SUBJECT OF RESOLUTION: The relative statuses of mainstream, literary, and genre fiction
SUBMITTED TO: The reading public and publishing industry
SUBMITTED BY: A reader
ALARMED BY an increasingly vitriolic set of discussions regarding different types of fiction and how they are affirmed or not affirmed by the literary establishment and the publishing industry,
BEARING IN MIND that the terms “literary fiction,” “mainstream fiction,” and “genre fiction” are highly-charged signifiers that have little use outside sales catalogs and at this point seem to have been reappropriated as both slurs and badges of honor,
DEEPLY REGRETTING that those signifiers are necessary to write this resolution,
RECOGNIZING that mainstream and genre fiction writers have a legitimate complaint as to being ignored by certain high-profile arbiters of taste,
REAFFIRMING that literary fiction is heavily though not exclusively reliant on reviews to reach a certain saturation threshold with the reading public that translates into actual book sales,
FULLY BELIEVING that some readers read genre, literary, and mainstream fiction, sometimes in the same day, even, sometimes expecting different things from those books, sometimes expecting the same things; further believing that some readers only read one subsection of fiction; further believing that this is all pretty normal,
EMPHASIZING that people will read what they like to read and that attacking people’s personal taste in books is about as useful and appropriate as attacking their taste in food (with an obvious exception made for mocking people who hate cilantro, because they are just WEIRD),
ACKNOWLEDGING that people’s personal taste in books tends to inform which books they read, which books they review or assign for review, and which books they believe are deserving of wider critical and/or popular attention,
NOTING WITH REGRET that talking about talking about books seems to have taken the place of talking about actual books,
NOTING WITH DEEP CONCERN that there is still a difference in the ways that similar books written by men and women are regarded depending on with which gender the author identifies, and that these differences appear both inter- and intra-fiction subsections,
FULLY AWARE that conversations, no matter how vitriolic, about which books get attention in popular culture and book reviews, are necessary to fixing any injustices in those places,
1. EXPRESSES HER HOPE that more people can maybe chill out a little;
2. FURTHER RECOMMENDS that conversations about the degrees of importance with which different varieties of fiction are regarded and reviewed be expanded to include children’s fiction, graphic fiction, fiction collections, and fiction published by small presses;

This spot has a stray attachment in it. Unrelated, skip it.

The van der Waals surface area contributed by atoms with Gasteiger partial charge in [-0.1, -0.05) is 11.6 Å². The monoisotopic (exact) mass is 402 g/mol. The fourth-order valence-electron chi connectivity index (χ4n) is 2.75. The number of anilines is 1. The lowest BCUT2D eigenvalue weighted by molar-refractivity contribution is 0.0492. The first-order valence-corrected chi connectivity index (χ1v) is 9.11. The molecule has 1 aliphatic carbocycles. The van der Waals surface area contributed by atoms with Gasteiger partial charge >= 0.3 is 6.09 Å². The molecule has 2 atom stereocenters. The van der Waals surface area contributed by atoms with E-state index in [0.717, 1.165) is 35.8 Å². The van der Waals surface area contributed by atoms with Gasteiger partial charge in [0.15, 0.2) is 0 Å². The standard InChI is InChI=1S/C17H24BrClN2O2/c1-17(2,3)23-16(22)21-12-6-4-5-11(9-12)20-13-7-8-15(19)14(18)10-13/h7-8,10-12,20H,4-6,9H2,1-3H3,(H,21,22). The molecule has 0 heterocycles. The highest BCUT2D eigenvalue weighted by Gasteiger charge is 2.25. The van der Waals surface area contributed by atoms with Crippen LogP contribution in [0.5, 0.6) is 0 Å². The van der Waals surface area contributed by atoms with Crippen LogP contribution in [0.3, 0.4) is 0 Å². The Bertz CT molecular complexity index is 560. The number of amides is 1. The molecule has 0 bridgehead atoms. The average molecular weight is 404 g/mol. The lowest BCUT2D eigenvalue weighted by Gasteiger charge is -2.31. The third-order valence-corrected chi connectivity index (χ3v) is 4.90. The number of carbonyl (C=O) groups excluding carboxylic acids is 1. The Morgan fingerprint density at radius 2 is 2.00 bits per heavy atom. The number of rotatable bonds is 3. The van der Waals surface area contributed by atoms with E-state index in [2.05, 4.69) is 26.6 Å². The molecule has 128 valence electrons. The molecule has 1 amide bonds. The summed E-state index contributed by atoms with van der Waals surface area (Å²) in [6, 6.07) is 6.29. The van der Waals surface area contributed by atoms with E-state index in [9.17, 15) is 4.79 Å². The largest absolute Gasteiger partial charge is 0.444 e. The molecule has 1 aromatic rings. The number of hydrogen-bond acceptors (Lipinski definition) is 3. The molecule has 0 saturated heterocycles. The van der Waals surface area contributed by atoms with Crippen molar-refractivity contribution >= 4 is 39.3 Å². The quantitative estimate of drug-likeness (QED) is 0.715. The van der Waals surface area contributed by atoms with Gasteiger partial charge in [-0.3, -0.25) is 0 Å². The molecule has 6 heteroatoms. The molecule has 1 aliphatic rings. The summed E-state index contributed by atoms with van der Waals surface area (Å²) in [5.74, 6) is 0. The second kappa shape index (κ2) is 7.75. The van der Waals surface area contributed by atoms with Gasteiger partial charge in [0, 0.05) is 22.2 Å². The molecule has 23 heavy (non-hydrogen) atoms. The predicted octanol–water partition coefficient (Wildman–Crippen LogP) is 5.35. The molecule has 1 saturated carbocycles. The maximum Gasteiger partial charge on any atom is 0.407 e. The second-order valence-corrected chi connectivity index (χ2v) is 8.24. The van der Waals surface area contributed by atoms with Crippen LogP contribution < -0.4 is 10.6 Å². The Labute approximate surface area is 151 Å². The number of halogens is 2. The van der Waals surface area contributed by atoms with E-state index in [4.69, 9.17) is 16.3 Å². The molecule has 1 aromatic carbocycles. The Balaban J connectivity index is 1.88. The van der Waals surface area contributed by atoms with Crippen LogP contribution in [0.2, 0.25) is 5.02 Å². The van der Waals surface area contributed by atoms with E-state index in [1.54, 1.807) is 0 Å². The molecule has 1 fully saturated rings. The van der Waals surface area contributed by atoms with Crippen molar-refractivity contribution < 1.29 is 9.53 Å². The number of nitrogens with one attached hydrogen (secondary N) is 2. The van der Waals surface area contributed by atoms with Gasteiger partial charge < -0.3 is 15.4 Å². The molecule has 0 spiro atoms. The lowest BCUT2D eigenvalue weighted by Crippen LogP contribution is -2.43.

3. CALLS UPON all readers to be less dismissive of books they have not read, and even to give a new type of book a try every once in awhile, perhaps aided by an expert in that field;
4. ENCOURAGES those in any sort of gatekeeper position to consult with a larger group of people when curating a review section or retail establishment.
5. PROCLAIMS that she would like to be left alone for the next hour in order to read for a bit before bed, thank you kindly.
(There, that ought to do just as much good as an actual UN resolution.)
Or at least Hit Girl kicked ass. Kick-Ass was sort of annoying. He looked ridiculous, for starters, and his weapon of choice was, what, sticks? The few times he was actually fighting crime, he was usually stabbed. Or hit by a car. Or giving some boring speech about how gang violence is wrong.
Kick-ass’s alter ego, a pre-pubescent 17 year-old named Dave Lizewski, is even more unbearable. He spends most of the movie masturbating and hating himself.
T. Well, in his defense, all we did in high school is masturbate and hate ourselves.
Z. I’m masturbating and hating myself right now.
He also pretends to be gay so he can have naked sleep-overs with the hot girl at his high school. This works out for him, by the way, even though he reveals his true sexual preference after breaking into her bedroom dressed like a Jamaican Bobsledder and getting hairsprayed in the face. And then she’s like, “Oh, fine, I forgive you. You wanna have sex?”
Z. A good rule of thumb though, generally, is don’t lie to a girl about your sexual preference.
T. Yeah, the only lies you should tell a girl are: “You know what TV show I really love? Grey’s Anatomy.”
Z. “I don’t get why everyone thinks Megan Fox is so hot.”
T. “I agree, we should get to know each other better before beginning a physical relationship.”
Z. “I know what you mean.”
Anyway, Kick-Ass, despite its eponymous flaws, was really fantastic. Thanks mostly to one homicidally precocious little girl: Mindy Macready, our little Hit Girl. The purple-haired pixie spills enough blood to put Bonfils out of business. The first time we see her on screen, her father, a perfectly unhinged Nic Cage, is preparing her to do battle with drug-dealing junkies. First lesson: “Here’s a bulletproof vest, no wincing while I shoot you in the chest.”
T. Nic Cage is nuts.
Z. He should stick to being nuts. Nic Cage is great when he’s playing nuts.
T. Like, totally crazy characters.
Z. Joaquin Phoenix: starring Nicolas Cage.
When we first see sweet little Mindy Macready in full bad-ass regalia as Hit-Girl, she’s surrounded by thugs and her first sentence (we don’t remember it exactly) is something along the lines of, “Okay you cunts, let’s see what you got.”
Studio: “We want your eleven-year-old girl to be in our movie.”
Parent: “Oh, great.”
Studio: “Is it okay if she says ‘cunts’ and gets kicked in the face and shoots a lot of people in the face?”
Hit Girl steals the show; or rather sneaks up on the show and stabs it in the throat. Hopefully Kiss-Ass spawns a new genre of action movies staring tween girls.
Z. “Miley Cyrus … as Rambo.”
T. “Abigale Breslin is: The Fugitive.”
So while it may be Kick-Ass who saved Hit Girl — Hit Girl saved Kick-Ass.